Router(config-controller)# framing esf

Defines the framing characteristics as Extended Superframe Format (ESF).

Step 4 

Router(config-controller)# linecode b8zs

Defines the line code as binary 8 zero substitution (B8ZS).

Step 5 

Router(config-controller)# pri-group [timeslots range]2

Configures ISDN PRI.

If you do not specify the time slots, the controller is configured for 23 B channels and 1 D channel.

1 Controller numbers range from 0 to 2 on the Cisco 4000 series and from 1 to 2 on the Cisco AS5000 series.

2 On channelized T1, time slots range from 1 to 24. You can specify a range of time slots (for example, pri-group timeslots 12-24) if other time slots are used for non-PRI channel groups.

If you do not specify the time slots, the specified controller is configured for 24 B channels and 1 D channel. The B channel numbers range from 1 to 24; channel 24 is the D channel for T1. Corresponding serial interfaces numbers range from 0 to 23. In commands, the D channel is interface serial controller-number:23. For example, interface serial 0:23.

Configuring the Serial Interface

When you configure ISDN PRI on the channelized E1 or channelized T1 controller, in effect you create a serial interface that corresponds to the PRI group time slots. This interface is a logical entity associated with the specific controller. After you create the serial interface by configuring the controller, you must configure the D channel serial interface. The configuration applies to all the PRI B channels (time slots).

To configure the D channel serial interface, perform the tasks in the following sections:

Specifying an IP Address for the Interface (Required)

Configuring Encapsulation on ISDN PRI (Required)

Configuring Network Addressing (Required)

Configuring ISDN Calling Number Identification (As Required)

Overriding the Default TEI Value (As Required)

Configuring a Static TEI (As Required)

Configuring Incoming ISDN Modem Calls (As Required)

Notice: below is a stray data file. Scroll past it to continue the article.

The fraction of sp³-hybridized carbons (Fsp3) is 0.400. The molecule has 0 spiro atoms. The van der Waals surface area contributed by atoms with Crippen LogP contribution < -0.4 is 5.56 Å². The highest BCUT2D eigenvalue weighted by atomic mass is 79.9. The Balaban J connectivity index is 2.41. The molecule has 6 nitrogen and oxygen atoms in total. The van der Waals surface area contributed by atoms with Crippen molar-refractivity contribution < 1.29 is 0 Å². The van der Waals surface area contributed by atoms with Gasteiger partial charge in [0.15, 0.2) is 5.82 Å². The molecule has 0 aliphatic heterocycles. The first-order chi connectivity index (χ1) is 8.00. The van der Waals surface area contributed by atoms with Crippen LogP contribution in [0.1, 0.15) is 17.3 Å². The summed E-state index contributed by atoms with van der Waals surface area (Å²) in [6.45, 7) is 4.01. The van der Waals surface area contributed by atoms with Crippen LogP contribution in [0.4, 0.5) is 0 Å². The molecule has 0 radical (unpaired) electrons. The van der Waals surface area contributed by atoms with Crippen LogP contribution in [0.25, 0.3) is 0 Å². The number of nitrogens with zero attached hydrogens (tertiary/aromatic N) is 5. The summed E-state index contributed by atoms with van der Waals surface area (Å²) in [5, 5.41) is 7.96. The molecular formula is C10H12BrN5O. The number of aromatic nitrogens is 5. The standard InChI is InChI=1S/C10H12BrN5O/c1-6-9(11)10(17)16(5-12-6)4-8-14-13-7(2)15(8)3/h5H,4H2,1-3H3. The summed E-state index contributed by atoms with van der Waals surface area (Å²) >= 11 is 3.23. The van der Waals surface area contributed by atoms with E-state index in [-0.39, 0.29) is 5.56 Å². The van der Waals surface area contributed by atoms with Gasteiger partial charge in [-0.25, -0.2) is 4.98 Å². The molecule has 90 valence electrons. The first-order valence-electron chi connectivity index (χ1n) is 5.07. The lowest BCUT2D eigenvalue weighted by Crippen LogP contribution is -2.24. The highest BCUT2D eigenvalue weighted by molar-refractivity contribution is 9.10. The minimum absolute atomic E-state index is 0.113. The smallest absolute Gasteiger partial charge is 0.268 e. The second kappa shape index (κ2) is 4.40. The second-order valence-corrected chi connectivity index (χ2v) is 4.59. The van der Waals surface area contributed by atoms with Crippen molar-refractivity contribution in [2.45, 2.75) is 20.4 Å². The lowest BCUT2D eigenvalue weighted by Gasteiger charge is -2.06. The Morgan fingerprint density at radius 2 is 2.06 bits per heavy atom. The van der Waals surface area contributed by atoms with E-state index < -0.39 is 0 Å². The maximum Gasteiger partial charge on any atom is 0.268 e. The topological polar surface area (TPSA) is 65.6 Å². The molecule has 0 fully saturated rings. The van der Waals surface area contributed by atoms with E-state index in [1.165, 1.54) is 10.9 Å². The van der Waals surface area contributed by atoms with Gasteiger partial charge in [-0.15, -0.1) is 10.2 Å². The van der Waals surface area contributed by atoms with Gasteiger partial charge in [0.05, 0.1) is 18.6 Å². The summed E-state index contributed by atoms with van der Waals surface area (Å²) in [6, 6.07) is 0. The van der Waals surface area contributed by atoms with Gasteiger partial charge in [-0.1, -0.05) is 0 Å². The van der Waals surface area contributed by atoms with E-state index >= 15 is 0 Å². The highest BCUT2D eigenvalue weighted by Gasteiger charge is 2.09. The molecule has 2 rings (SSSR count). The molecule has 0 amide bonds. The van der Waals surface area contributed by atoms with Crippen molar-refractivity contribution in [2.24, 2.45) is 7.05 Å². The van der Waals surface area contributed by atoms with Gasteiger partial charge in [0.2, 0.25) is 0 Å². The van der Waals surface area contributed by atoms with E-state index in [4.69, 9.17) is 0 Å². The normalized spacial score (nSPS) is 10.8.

Filtering Incoming ISDN Calls (As Required)

Configuring the ISDN Guard Timer (Optional)

Configuring Inclusion of the Sending Complete Information Element (Optional)

Configuring ISDN PRI B-Channel Busyout (Optional)

Specifying an IP Address for the Interface

To configure the D channel serial interface created for ISDN PRI, use the following commands beginning in global configuration mode:

 
Command
Purpose

Step 1 

Router(config)# interface serial slot/port:23

Router(config)# interface serial number:23

or

Router(config)# interface serial slot/port:15

Router(config)# interface serial number:15

Specifies D channel on the serial interface for channelized T1 and begins interface configuration mode.


Specifies D channel on the serial interface for channelized E1 and begins interface configuration mode.

Step 2 

Router(config-if)# ip address ip-address

Specifies an IP address for the interface.

When you configure the D channel, its configuration is applied to all the individual B channels.

Configuring Encapsulation on ISDN PRI

PPP encapsulation is configured for most ISDN communication. However, the router might require a different encapsulation for traffic sent over a Frame Relay or X.25 network, or the router might need to communicate with devices that require a different encapsulation protocol.

Configure encapsulation as described in one of the following sections:

Configuring PPP Encapsulation

Configuring Encapsulation for Frame Relay or X.25 Networks